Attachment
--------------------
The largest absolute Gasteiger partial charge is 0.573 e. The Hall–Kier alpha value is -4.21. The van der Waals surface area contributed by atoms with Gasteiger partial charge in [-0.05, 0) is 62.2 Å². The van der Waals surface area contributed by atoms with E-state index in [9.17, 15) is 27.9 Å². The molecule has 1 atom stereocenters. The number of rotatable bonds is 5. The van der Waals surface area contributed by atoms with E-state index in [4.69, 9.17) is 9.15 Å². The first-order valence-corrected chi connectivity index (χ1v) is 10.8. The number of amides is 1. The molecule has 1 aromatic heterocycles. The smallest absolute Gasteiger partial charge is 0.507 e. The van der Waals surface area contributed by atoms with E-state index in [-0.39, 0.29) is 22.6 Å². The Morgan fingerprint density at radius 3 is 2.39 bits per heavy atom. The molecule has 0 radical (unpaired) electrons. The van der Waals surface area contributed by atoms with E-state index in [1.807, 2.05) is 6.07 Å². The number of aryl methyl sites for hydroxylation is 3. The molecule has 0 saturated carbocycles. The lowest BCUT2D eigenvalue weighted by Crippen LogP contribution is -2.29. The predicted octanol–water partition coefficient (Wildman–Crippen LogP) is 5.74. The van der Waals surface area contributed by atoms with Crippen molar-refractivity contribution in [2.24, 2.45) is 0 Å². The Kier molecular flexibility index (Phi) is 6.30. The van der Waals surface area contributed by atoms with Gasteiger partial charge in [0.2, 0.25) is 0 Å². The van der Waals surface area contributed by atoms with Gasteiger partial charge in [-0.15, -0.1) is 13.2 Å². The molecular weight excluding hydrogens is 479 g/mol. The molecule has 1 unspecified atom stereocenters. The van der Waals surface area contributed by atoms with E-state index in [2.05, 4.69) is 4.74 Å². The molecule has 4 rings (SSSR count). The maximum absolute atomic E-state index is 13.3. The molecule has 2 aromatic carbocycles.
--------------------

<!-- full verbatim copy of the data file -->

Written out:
The largest absolute Gasteiger partial charge is 0.573 e. The Hall–Kier alpha value is -4.21. The van der Waals surface area contributed by atoms with Gasteiger partial charge in [-0.05, 0) is 62.2 Å². The van der Waals surface area contributed by atoms with E-state index in [9.17, 15) is 27.9 Å². The molecule has 1 atom stereocenters. The number of rotatable bonds is 5. The van der Waals surface area contributed by atoms with E-state index in [4.69, 9.17) is 9.15 Å². The first-order valence-corrected chi connectivity index (χ1v) is 10.8. The number of amides is 1. The molecule has 1 aromatic heterocycles. The smallest absolute Gasteiger partial charge is 0.507 e. The van der Waals surface area contributed by atoms with E-state index in [-0.39, 0.29) is 22.6 Å². The Morgan fingerprint density at radius 3 is 2.39 bits per heavy atom. The molecule has 0 radical (unpaired) electrons. The van der Waals surface area contributed by atoms with E-state index in [1.807, 2.05) is 6.07 Å². The number of aryl methyl sites for hydroxylation is 3. The molecule has 0 saturated carbocycles. The lowest BCUT2D eigenvalue weighted by Crippen LogP contribution is -2.29. The predicted octanol–water partition coefficient (Wildman–Crippen LogP) is 5.74. The van der Waals surface area contributed by atoms with Crippen molar-refractivity contribution in [2.24, 2.45) is 0 Å². The Kier molecular flexibility index (Phi) is 6.30. The van der Waals surface area contributed by atoms with Gasteiger partial charge in [0.2, 0.25) is 0 Å². The van der Waals surface area contributed by atoms with Gasteiger partial charge in [-0.15, -0.1) is 13.2 Å². The molecular weight excluding hydrogens is 479 g/mol. The molecule has 1 unspecified atom stereocenters. The van der Waals surface area contributed by atoms with E-state index in [2.05, 4.69) is 4.74 Å². The molecule has 4 rings (SSSR count). The maximum absolute atomic E-state index is 13.3. The molecule has 2 aromatic carbocycles.